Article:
Before the First Powered Flight
Orville and Wilbur Wright returned to Dayton at the end of October 1902, to begin preparing for the next flying season and for what they hoped would be their first powered flight. They needed two essential components—a propeller and an engine. In their systematic way, they went about determining exactly what was required.
First they needed to find an engine. In December 1902, Wilbur wrote to ten engine manufacturers with his specifications. He needed a gasoline motor weighing no more than 180 pounds (82 kilograms). It needed to provide at least 8 horsepower (6 kilowatts).
While they waited to hear from the engine companies, they begin working on the propeller. They searched the literature for research on propeller design, but came up empty-handed. Realizing that a propeller was simply an airplane wing that turned on a spiral course rather than moving ahead, they turned to the wind tunnel to provide the information they needed. They built a larger wind tunnel—two feet (0.6 meter) on each of four sides and eight feet (2.4 meters) long—to test their propeller theory. They first used the tunnel to develop their equations; then they tested small-scale models of propellers. In February 1903, they hand-built and tested their first full-size propeller. They ended up with two 8.5-foot (2.6-meter) spruce propellers with tips covered in muslin to keep the wood from splitting.
The 1903 engine mounted in the Wright Flyer.
To eliminate the effect of torque, the two propellers would turn in opposite directions by means of crossing one of the drive chains. When coupled with the motor that the Wright brothers built through the effective chain drive transmission, the propellers provided a combined thrust of 90 pounds (400 newtons), just enough to let their plane rise under its own power, fly, and land. The propellers had a high efficiency of 66 percent. This compared to propellers designed in nineteenth century Europe that had an efficiency of only 40 to 50 percent and propellers designed by Samuel Langley with an efficiency of 52 percent. (Propeller efficiency is defined as the power output of the propeller divided by the shaft power input from the engine, expressed as a percentage.) In practical terms, the propellers converted two-thirds of the energy applied to them to thrust.
A cutaway drawing of the 1903 Wright Flyer engine.
In the meantime, they had heard from the engine manufacturers. All replies were negative—no one had an engine that met the Wrights’ specifications and no one was willing to develop one. They decided to build their own engine with the help of their talented mechanic, Charlie Taylor.
An inside view of the engine.
Their first engine had four horizontal cylinders, displaced 201 cubic inches (3,294 cubic centimeters), weighed about 200 pounds (91 kilograms) fully equipped, and produced 16 horsepower (12 kilowatts) at startup and dropped off to 12.5 horsepower (9.3 kilowatts) when underway. It had no throttle, and the engine could run only at full speed. The crankcase of the engine was built of aluminum to save weight. Taylor had a local foundry cast the crankcase and the four cylinders as a single unit. It was water-cooled, and fuel was gravity-fed from a can mounted several feet above the engine on an inboard wing strut.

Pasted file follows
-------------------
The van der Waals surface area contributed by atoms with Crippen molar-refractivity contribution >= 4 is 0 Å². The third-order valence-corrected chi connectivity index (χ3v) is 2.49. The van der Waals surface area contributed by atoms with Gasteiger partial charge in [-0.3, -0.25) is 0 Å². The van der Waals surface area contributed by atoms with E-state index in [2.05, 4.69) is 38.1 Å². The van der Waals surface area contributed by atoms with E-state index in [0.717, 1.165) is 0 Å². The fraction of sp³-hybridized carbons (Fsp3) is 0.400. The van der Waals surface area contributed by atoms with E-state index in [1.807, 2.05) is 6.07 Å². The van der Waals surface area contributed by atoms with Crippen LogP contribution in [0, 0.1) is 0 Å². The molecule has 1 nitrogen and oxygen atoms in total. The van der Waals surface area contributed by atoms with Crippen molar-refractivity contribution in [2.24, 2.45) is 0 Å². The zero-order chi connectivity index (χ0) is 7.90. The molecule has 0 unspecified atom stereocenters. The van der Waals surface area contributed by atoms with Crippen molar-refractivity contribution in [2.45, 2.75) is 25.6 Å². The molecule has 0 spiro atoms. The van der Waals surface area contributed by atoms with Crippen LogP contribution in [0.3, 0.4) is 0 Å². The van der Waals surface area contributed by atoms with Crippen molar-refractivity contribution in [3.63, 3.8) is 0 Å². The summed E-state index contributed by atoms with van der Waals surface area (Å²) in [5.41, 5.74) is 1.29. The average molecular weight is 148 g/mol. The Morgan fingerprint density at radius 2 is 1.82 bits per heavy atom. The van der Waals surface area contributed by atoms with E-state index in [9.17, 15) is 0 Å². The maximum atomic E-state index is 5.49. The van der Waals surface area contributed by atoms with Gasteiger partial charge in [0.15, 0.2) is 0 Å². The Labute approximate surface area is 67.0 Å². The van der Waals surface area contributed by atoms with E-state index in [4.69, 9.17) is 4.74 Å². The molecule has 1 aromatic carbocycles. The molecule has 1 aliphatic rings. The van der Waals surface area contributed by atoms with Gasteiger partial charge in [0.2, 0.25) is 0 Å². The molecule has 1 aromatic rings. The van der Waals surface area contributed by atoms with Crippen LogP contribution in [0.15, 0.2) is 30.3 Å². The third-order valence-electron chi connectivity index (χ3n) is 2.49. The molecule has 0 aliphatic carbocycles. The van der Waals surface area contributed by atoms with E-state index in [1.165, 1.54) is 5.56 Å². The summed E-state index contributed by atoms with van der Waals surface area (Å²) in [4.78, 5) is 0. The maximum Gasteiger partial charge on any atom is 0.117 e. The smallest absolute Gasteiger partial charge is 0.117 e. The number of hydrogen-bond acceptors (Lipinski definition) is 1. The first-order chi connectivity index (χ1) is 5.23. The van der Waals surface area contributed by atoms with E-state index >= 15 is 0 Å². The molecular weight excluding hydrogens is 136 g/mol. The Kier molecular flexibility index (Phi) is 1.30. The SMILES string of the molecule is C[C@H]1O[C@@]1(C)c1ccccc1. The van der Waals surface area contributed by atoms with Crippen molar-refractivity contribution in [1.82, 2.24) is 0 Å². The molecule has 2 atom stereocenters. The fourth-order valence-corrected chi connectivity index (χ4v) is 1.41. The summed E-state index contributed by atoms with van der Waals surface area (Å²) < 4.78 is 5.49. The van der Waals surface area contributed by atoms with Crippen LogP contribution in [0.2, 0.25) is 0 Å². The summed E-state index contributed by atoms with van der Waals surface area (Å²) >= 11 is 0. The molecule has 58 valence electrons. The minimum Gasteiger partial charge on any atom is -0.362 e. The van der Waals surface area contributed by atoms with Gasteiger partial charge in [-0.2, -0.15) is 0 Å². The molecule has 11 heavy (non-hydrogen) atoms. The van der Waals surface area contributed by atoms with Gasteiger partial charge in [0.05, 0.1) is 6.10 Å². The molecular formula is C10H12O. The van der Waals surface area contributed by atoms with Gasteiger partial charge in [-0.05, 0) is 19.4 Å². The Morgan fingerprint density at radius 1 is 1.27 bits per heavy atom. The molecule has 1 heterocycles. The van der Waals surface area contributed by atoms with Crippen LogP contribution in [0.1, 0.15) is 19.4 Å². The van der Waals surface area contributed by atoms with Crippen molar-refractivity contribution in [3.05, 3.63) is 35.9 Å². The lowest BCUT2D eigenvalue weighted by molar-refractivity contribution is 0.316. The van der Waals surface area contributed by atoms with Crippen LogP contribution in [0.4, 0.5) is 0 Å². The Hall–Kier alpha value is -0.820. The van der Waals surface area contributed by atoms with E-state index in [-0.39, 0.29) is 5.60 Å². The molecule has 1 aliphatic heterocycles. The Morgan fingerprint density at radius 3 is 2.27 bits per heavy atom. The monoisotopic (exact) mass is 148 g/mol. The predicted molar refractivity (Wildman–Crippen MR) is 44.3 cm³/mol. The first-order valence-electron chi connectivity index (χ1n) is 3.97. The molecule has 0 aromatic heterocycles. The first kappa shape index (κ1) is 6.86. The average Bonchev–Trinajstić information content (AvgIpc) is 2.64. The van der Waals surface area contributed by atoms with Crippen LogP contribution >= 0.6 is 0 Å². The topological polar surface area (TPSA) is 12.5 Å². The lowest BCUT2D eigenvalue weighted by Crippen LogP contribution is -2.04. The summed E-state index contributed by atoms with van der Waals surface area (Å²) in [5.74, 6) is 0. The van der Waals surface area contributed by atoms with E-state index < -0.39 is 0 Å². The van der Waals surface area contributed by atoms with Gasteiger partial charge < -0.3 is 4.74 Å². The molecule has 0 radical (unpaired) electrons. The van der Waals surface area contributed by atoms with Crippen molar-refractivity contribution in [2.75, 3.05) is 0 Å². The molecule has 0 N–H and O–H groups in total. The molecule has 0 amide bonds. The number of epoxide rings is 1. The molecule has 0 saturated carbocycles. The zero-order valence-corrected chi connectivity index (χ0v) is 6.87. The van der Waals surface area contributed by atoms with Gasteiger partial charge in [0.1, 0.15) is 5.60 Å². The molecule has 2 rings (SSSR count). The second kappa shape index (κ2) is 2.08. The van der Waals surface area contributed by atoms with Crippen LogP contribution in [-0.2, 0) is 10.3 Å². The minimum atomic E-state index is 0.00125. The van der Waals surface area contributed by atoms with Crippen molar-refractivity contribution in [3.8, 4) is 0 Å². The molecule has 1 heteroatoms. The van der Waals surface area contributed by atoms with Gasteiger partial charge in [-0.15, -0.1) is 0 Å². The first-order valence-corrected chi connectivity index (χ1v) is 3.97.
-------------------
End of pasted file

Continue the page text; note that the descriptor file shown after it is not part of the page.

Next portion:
The 1903 engine viewed from the side.
Taylor machined the engine in six weeks. They ran it for the first time on February 12, 1903. It ran well, but soon glowed red hot around the exhaust valve area. The Wrights enriched the air-fuel mixture, but it was too much. Gasoline dripped, and the engine seized, freezing the bearings and shattering the crankcase. They had to completely rebuild the engine, but it was running smoothly by May. This engine formed the prototype for the approximately 200 engines the Wrights built during their aviation careers.
The 1903 engine in the Wrights shop.
The airplane on which they planned to mount the engine and propellers was their largest so far—40 feet (12.3 meters) from wingtip to wingtip. Orville referred to it as the “whopper flying machine.” It was too large to assemble in Dayton, and the brothers packed up the parts to assemble when they arrived at Kitty Hawk, North Carolina. On September 23, 1903, Wilbur, Orville, the parts of their machine, and a launch system they had constructed, left Dayton for Kitty Hawk.
Patent on their Flying Machine.
In March 1903, nine months before they would launch their flying machine, the brothers filed an application for a patent for a “Flying Machine.” They received a disappointing response from the U.S. Patent Office. Their application was rejected because the Patent Office said it was not the first such claim, their drawings and written description were inadequate, and obviously, the device could not perform its intended function. The Patent Office had received so many similar applications over the past 50 years that it had decided to automatically reject all applications for machines that had not already flown. The Wrights tried again, but their second application was also rejected. Not until 1906, long after their first flight and only after they had engaged the services of a patent attorney, were they successful in obtaining a patent that protected their invention.